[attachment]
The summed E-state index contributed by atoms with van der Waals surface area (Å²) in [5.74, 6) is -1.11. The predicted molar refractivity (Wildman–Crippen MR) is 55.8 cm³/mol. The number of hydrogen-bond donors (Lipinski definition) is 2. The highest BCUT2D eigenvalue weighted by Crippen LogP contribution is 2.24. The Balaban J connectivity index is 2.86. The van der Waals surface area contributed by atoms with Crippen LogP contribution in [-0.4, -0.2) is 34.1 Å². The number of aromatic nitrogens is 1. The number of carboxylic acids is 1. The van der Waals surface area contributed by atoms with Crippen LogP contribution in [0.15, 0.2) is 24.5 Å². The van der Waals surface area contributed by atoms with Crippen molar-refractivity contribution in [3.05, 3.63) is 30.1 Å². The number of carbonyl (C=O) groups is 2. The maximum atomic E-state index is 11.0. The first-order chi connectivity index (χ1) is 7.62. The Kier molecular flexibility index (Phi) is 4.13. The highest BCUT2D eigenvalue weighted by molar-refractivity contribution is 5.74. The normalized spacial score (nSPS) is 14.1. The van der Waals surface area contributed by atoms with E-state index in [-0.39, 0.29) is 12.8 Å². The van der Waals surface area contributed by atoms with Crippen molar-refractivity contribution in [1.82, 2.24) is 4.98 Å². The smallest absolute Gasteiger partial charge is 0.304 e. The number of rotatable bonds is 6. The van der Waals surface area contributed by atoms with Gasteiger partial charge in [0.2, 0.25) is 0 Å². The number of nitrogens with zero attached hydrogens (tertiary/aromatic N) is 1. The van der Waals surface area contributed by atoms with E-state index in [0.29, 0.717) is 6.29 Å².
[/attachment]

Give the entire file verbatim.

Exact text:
The summed E-state index contributed by atoms with van der Waals surface area (Å²) in [5.74, 6) is -1.11. The predicted molar refractivity (Wildman–Crippen MR) is 55.8 cm³/mol. The number of hydrogen-bond donors (Lipinski definition) is 2. The highest BCUT2D eigenvalue weighted by Crippen LogP contribution is 2.24. The Balaban J connectivity index is 2.86. The van der Waals surface area contributed by atoms with Crippen LogP contribution in [-0.4, -0.2) is 34.1 Å². The number of aromatic nitrogens is 1. The number of carboxylic acids is 1. The van der Waals surface area contributed by atoms with Crippen LogP contribution in [0.15, 0.2) is 24.5 Å². The van der Waals surface area contributed by atoms with Crippen molar-refractivity contribution in [3.05, 3.63) is 30.1 Å². The number of carbonyl (C=O) groups is 2. The maximum atomic E-state index is 11.0. The first-order chi connectivity index (χ1) is 7.62. The Kier molecular flexibility index (Phi) is 4.13. The highest BCUT2D eigenvalue weighted by molar-refractivity contribution is 5.74. The normalized spacial score (nSPS) is 14.1. The van der Waals surface area contributed by atoms with E-state index in [-0.39, 0.29) is 12.8 Å². The van der Waals surface area contributed by atoms with Crippen molar-refractivity contribution in [1.82, 2.24) is 4.98 Å². The smallest absolute Gasteiger partial charge is 0.304 e. The number of rotatable bonds is 6. The van der Waals surface area contributed by atoms with Gasteiger partial charge in [0.2, 0.25) is 0 Å². The number of nitrogens with zero attached hydrogens (tertiary/aromatic N) is 1. The van der Waals surface area contributed by atoms with E-state index in [0.29, 0.717) is 6.29 Å².